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REVIEW ARTICLE
Year : 2011  |  Volume : 12  |  Issue : 2  |  Page : 63-70

Coronary perforation and covered stents: An update and review


Department of Cardiology, Royal Hospital, Muscat, Sultanate of Oman

Correspondence Address:
Prashanth Panduranga
Department of Cardiology, Royal Hospital, Post Box 1331, Muscat-111
Sultanate of Oman
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Source of Support: None, Conflict of Interest: None


DOI: 10.4103/1995-705X.86017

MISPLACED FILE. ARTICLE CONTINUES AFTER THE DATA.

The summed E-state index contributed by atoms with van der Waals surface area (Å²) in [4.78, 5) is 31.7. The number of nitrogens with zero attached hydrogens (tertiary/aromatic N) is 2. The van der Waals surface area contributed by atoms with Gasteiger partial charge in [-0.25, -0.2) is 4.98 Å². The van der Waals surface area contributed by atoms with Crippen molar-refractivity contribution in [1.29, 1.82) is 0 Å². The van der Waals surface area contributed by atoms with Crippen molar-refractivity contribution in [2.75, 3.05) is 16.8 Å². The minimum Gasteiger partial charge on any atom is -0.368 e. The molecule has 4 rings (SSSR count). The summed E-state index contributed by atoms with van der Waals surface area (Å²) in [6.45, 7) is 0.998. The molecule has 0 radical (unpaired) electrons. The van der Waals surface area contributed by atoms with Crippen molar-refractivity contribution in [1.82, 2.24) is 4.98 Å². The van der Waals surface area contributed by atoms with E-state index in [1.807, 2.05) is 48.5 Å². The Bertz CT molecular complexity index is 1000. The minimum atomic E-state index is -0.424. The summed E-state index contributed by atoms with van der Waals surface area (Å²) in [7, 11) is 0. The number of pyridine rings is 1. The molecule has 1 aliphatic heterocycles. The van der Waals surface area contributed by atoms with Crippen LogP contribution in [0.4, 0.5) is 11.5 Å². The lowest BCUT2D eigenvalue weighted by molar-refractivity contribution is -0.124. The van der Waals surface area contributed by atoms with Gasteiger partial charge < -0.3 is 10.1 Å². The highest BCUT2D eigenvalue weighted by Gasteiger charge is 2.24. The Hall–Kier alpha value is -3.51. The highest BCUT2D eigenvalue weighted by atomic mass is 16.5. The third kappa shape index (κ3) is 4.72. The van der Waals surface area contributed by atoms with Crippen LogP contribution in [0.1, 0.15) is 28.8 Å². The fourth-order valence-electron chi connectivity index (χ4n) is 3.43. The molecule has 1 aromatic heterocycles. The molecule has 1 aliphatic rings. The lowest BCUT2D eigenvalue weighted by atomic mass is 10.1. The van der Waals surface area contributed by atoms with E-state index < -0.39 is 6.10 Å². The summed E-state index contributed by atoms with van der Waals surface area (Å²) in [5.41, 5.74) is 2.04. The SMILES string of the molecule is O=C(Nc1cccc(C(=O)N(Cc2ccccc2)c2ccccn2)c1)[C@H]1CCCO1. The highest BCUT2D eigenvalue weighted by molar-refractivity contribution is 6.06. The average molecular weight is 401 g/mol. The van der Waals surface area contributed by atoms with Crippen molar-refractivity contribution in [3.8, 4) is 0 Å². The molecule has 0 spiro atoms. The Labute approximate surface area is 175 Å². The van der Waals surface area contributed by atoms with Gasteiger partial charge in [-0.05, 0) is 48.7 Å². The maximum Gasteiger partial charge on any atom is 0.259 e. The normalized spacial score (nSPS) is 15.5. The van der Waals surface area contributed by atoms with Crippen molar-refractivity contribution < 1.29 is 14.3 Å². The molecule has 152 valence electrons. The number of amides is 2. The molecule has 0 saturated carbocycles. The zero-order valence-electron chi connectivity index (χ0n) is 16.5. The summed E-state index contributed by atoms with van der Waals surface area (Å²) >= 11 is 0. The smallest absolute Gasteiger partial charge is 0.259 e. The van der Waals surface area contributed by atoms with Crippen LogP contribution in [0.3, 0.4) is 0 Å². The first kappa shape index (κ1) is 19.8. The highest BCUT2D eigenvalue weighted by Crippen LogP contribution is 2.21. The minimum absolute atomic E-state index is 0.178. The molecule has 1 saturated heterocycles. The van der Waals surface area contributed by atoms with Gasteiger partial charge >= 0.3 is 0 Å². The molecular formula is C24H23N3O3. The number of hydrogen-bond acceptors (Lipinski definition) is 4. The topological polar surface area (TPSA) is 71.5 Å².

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Coronary perforation is a rare complication of percutaneous coronary intervention. We present two different types of coronary intervention, but both ending with coronary perforation. However, these perforations were tackled successfully by covered stents. This article reviews the incidence, causes, presentation, and management of coronary perforation in the present era of aggressive interventional cardiology. Coronary perforations are classified as type I (extraluminal crater), II (myocardial or pericardial blushing), and III (contrast streaming or cavity spilling). Types I and II coronary perforations are caused by stiff or hydrophilic guidewires. Type I has a benign prognosis, whereas type II coronary perforations have the potential to progress to tamponade. Type III coronary perforations are caused by balloons, stents, or other intracoronary devices and commonly lead to cardiac tamponade necessitating pericardial drainage. However, type III perforations can be managed with covered stents without need for surgical intervention.


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